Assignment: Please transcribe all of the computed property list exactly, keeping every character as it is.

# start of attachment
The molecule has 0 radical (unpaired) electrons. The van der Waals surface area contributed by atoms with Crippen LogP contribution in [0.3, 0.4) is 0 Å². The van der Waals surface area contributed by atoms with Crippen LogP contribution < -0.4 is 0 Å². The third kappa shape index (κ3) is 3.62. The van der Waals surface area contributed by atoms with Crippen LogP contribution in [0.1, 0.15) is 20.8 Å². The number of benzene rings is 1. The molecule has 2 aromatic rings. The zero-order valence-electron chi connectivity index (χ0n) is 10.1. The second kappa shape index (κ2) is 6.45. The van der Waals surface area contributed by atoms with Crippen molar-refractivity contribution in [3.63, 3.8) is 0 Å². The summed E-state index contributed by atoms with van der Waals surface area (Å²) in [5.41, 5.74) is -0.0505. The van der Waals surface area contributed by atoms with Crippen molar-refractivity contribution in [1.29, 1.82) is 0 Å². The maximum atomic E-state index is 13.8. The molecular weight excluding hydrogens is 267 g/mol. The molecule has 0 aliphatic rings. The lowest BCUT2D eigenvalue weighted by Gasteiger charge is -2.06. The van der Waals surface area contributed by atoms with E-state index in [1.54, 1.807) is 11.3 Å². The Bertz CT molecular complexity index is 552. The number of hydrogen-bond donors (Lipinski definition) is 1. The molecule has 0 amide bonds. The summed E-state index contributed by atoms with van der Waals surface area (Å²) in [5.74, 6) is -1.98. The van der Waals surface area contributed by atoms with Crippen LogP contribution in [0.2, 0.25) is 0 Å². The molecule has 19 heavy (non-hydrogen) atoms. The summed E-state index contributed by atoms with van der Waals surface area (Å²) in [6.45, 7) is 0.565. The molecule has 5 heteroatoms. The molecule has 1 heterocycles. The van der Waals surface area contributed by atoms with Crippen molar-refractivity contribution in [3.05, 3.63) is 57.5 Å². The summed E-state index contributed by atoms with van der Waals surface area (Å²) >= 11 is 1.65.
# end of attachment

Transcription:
The molecule has 0 radical (unpaired) electrons. The van der Waals surface area contributed by atoms with Crippen LogP contribution in [0.3, 0.4) is 0 Å². The van der Waals surface area contributed by atoms with Crippen LogP contribution < -0.4 is 0 Å². The third kappa shape index (κ3) is 3.62. The van der Waals surface area contributed by atoms with Crippen LogP contribution in [0.1, 0.15) is 20.8 Å². The number of benzene rings is 1. The molecule has 2 aromatic rings. The zero-order valence-electron chi connectivity index (χ0n) is 10.1. The second kappa shape index (κ2) is 6.45. The van der Waals surface area contributed by atoms with Crippen molar-refractivity contribution in [3.63, 3.8) is 0 Å². The summed E-state index contributed by atoms with van der Waals surface area (Å²) in [5.41, 5.74) is -0.0505. The van der Waals surface area contributed by atoms with Crippen molar-refractivity contribution in [1.29, 1.82) is 0 Å². The maximum atomic E-state index is 13.8. The molecular weight excluding hydrogens is 267 g/mol. The molecule has 0 aliphatic rings. The lowest BCUT2D eigenvalue weighted by Gasteiger charge is -2.06. The van der Waals surface area contributed by atoms with E-state index in [1.54, 1.807) is 11.3 Å². The Bertz CT molecular complexity index is 552. The number of hydrogen-bond donors (Lipinski definition) is 1. The molecule has 0 amide bonds. The summed E-state index contributed by atoms with van der Waals surface area (Å²) in [5.74, 6) is -1.98. The van der Waals surface area contributed by atoms with Crippen LogP contribution in [0.2, 0.25) is 0 Å². The molecule has 19 heavy (non-hydrogen) atoms. The summed E-state index contributed by atoms with van der Waals surface area (Å²) in [6.45, 7) is 0.565. The molecule has 5 heteroatoms. The molecule has 1 heterocycles. The van der Waals surface area contributed by atoms with Crippen molar-refractivity contribution in [3.05, 3.63) is 57.5 Å². The summed E-state index contributed by atoms with van der Waals surface area (Å²) >= 11 is 1.65.